Copyright provides the owner of a work with exclusive exploitation rights and the right to allow others to exploit the work.
Copyright is an intellectual property right that provides the author of an original work with the exclusive rights to copy the work and to make it publicly available. The work’s original owner is the author who creates the work and makes ‘creative choices’ in its production. This definition, however, has some exceptions. For example, works created by an employee in connection with his/her employment are generally owned by the employer. As such, the employer has copyright on those works. Copyright may also be owned by two or more people who jointly create a work. The exclusive rights (not the moral rights) may also be licensed or transferred to other parties.
WUR owns copyright on research reports, publications and other scientific works created by its employees. WUR scientists are employees of either Wageningen University or Stichting Wageningen Research. Works created in connection with this employment relationship are owned by the employer, regardless of whether this work was created during regular working hours or by using the employer’s equipment. Accordingly, copyright on research reports, publications and other scientific works is vested in WUR by law. As such, only WUR has the exclusive right to reproduce the work or to make the work publicly available. The original author keeps his/her moral rights, for example, the right to be cited as the publication’s author.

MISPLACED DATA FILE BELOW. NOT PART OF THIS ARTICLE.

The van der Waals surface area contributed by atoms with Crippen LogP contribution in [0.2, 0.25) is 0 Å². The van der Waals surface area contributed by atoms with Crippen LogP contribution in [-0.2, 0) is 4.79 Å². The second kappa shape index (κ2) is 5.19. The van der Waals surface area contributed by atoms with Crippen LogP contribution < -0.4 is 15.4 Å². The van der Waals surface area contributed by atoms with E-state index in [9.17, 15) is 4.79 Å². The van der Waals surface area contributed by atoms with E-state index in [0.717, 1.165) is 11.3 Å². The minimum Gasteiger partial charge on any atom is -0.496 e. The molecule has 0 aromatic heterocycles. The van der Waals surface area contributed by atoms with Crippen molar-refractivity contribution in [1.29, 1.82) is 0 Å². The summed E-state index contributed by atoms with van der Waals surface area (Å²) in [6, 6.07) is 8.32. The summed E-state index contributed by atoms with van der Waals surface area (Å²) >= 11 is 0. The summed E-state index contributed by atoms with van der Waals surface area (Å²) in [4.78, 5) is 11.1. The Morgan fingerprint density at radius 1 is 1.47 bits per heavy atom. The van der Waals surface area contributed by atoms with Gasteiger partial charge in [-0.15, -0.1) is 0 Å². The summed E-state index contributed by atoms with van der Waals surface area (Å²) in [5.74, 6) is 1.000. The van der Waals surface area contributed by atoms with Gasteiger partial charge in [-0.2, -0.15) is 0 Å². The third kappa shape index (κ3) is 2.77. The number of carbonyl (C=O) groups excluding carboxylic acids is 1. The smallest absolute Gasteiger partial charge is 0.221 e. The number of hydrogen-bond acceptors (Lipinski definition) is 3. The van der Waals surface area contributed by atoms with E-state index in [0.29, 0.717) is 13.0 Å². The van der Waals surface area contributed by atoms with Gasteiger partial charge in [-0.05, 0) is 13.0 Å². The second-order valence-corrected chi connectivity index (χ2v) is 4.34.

Finally, specific rules on copyright ownership may apply for reports commissioned by a third party or developed during a research collaboration or subsidy project. Contact your legal department regarding ownership questions.
WUR owns copyright on protected datasets created by its employees.
Unstructured, ‘raw’ datasets (e.g., databases filled with factual measurement data) are not subject to ownership and therefore not protected by copyright. If creative choices are made in selecting materials in the dataset and/or in structuring the dataset, all or part of the dataset may be subject to copyright protection. Since works created in connection with employment are owned by the employer, copyright pertaining to protected research data generated by WUR and its employees is vested in WUR.
For further information, see Research Data.
WUR owns the copyright on educational materials created by its employees. Copyright on educational materials, such as lecture materials, PowerPoint slide shows, course guides and other educational materials are vested solely in WUR. In short, only WUR has the exclusive right to reproduce the work or to make the work publicly available. The original author of the materials keeps his/her moral rights, for example, the right to be cited as the author.
For educational materials containing third party materials, see question below: Who owns copyright on works that are created with others?
The student owns copyright to his/her MSc/BSc thesis. The student who creates his/her MSc/BSc thesis (i.e., who writes the thesis and in that process makes the creative choices leading to the final wording of the thesis) owns the copyright on the work. Accordingly, copyright in the thesis is vested in the student who creates the thesis. This also applies to other student work products (essays, papers, reports, etc.). See Student Charter for more information.
In some cases, a thesis is fully or partially created in the course of a commissioned study assignment or in the course of an internship. In that case, the student may agree upon an alternative ownership. If no agreement is reached, the student owns the copyright on the thesis. Moreover, if no agreement is reached, the thesis research, in some cases, cannot take place (see Open Access Thesis Policy). For advice regarding such contractual arrangements, the student may contact the legal department of the science group where they study.